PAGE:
Saturday, May 03, 2008

Dance and Theater

Ganesh was invited, and so invited me, to see a novel Indian dance group. Among his many talents Ganesh is himself trained in traditional dancing, so many of the audience were friends and colleagues. Of course I accepted (I don’t think he finished inviting me before I said yes).

The theme of the dance sequences was more in the Twyla Tharp modern Western style. In this case, a woman is searching for her daughter and asking the elements and gods of India where she can find her. The mother runs from element to element, connecting them in a context of women’s liberation and power. While the eyes of the guys around me rolled in disdain, I found the shrill hysterical cries of “where is she?” a little too much. That said, I found the plot entertaining in its concept. The dancing was absolutely wonderful and easily overcame the defects of the script.

There were the five elements (earth, water, air, fire and ether) and a succession of the major gods of the Indian pantheon. When the elements danced the backdrop turned color to represent that element (green, blue, gold, red, black). When the one dancer who represented each of the gods danced, a beautifully painted panel in the background depicted the god’s formal, classical image.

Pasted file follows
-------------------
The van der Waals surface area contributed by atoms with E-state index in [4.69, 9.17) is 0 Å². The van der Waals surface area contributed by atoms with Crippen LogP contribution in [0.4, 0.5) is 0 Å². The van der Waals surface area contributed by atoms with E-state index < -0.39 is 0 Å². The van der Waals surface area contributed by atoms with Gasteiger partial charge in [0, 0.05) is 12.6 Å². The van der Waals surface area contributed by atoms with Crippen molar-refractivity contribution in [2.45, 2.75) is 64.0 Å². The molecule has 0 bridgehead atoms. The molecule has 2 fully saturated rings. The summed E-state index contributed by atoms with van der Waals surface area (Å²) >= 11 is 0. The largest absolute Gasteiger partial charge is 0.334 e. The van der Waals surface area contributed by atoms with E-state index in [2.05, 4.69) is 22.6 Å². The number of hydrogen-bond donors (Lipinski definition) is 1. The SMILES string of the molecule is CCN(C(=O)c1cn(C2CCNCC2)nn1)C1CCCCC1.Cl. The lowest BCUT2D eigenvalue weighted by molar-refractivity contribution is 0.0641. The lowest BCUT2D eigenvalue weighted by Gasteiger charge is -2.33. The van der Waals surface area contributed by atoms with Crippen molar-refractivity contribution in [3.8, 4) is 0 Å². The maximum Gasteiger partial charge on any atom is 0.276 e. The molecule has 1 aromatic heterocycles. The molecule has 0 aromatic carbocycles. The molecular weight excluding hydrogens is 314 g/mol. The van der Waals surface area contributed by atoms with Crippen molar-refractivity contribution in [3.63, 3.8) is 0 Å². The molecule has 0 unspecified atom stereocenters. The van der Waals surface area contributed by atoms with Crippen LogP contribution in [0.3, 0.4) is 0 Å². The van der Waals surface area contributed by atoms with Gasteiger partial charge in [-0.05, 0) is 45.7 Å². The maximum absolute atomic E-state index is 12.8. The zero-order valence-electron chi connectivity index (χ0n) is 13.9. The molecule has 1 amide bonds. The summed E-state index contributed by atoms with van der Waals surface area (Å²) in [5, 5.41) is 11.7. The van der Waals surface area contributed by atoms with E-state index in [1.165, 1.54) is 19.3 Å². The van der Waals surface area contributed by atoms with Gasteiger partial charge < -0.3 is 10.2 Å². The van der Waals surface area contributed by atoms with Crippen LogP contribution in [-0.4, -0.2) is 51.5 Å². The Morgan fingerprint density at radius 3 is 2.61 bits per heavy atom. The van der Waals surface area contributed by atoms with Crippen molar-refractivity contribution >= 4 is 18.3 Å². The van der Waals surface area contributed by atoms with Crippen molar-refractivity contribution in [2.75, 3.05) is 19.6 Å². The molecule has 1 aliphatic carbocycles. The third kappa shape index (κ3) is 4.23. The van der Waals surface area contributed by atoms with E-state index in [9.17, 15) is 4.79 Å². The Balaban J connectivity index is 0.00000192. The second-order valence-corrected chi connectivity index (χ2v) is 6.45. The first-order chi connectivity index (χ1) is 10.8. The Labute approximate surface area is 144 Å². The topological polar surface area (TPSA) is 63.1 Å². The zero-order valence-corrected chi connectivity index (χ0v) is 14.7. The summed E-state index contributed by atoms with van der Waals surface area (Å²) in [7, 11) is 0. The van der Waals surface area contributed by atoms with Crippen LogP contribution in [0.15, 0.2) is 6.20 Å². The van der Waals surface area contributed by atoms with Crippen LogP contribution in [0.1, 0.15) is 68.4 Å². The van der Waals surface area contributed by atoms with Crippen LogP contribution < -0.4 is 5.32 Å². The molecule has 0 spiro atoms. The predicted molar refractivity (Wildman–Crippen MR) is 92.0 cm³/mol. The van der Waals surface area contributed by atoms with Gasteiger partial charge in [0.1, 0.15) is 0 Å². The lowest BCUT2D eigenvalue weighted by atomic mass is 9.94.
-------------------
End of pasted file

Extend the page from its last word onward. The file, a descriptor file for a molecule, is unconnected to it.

The music was south Indian - Telugu. Quite different from the music familiar to most, with more emphasis on rhythm beaten on a drum. Almost African. Anyway, the dance was really, really good and I enjoyed it immensely.

Ganesh was also invited to a play, a light comedy by Alan Beckett, an English playwright, in part because he designed a couple of costumes for the play. This invitation I was much more ambivalent about accepting, not least because most of Beckett’s work I find way too localized to carry across cultures. I suspected it would be a boring, English middle class farce involving class differences and sexually challenged vicars. Sure enough …. And worse, it was so dated.

First performed in 1971, the script looked like it was developed in the late 1950s. I just don’t see how today’s (Indian or any other) audience could relate to it. I for sure couldn’t. The actors tried their best, but any levity was crushed by the abysmal direction. Didn’t deserve any fotos being taken – enjoy those of the dance.

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